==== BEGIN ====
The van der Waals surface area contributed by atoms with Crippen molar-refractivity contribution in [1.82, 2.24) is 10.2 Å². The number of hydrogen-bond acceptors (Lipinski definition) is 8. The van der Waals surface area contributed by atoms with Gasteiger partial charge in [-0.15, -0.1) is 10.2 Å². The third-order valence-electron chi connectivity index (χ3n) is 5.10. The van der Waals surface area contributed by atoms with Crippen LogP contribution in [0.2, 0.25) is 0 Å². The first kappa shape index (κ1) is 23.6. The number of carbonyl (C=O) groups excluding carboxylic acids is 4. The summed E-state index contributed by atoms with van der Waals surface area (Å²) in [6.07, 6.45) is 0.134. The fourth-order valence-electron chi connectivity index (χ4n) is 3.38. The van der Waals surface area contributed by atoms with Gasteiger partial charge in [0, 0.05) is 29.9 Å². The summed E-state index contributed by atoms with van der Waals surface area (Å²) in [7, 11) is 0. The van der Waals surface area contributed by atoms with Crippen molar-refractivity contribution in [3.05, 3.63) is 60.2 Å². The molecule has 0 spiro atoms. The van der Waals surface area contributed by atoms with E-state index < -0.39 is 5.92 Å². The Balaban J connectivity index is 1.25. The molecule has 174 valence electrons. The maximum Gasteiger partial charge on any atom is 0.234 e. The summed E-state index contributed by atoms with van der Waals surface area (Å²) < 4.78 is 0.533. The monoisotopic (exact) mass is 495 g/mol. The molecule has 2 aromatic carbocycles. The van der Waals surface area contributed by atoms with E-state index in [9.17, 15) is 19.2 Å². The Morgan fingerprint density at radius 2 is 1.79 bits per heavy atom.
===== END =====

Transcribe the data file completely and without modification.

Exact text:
The van der Waals surface area contributed by atoms with Crippen molar-refractivity contribution in [1.82, 2.24) is 10.2 Å². The number of hydrogen-bond acceptors (Lipinski definition) is 8. The van der Waals surface area contributed by atoms with Gasteiger partial charge in [-0.15, -0.1) is 10.2 Å². The third-order valence-electron chi connectivity index (χ3n) is 5.10. The van der Waals surface area contributed by atoms with Crippen LogP contribution in [0.2, 0.25) is 0 Å². The first kappa shape index (κ1) is 23.6. The number of carbonyl (C=O) groups excluding carboxylic acids is 4. The summed E-state index contributed by atoms with van der Waals surface area (Å²) in [6.07, 6.45) is 0.134. The fourth-order valence-electron chi connectivity index (χ4n) is 3.38. The van der Waals surface area contributed by atoms with Gasteiger partial charge in [0, 0.05) is 29.9 Å². The summed E-state index contributed by atoms with van der Waals surface area (Å²) in [7, 11) is 0. The van der Waals surface area contributed by atoms with Crippen molar-refractivity contribution in [3.05, 3.63) is 60.2 Å². The molecule has 0 spiro atoms. The van der Waals surface area contributed by atoms with E-state index < -0.39 is 5.92 Å². The Balaban J connectivity index is 1.25. The molecule has 174 valence electrons. The maximum Gasteiger partial charge on any atom is 0.234 e. The summed E-state index contributed by atoms with van der Waals surface area (Å²) < 4.78 is 0.533. The monoisotopic (exact) mass is 495 g/mol. The molecule has 2 aromatic carbocycles. The van der Waals surface area contributed by atoms with E-state index in [9.17, 15) is 19.2 Å². The Morgan fingerprint density at radius 2 is 1.79 bits per heavy atom.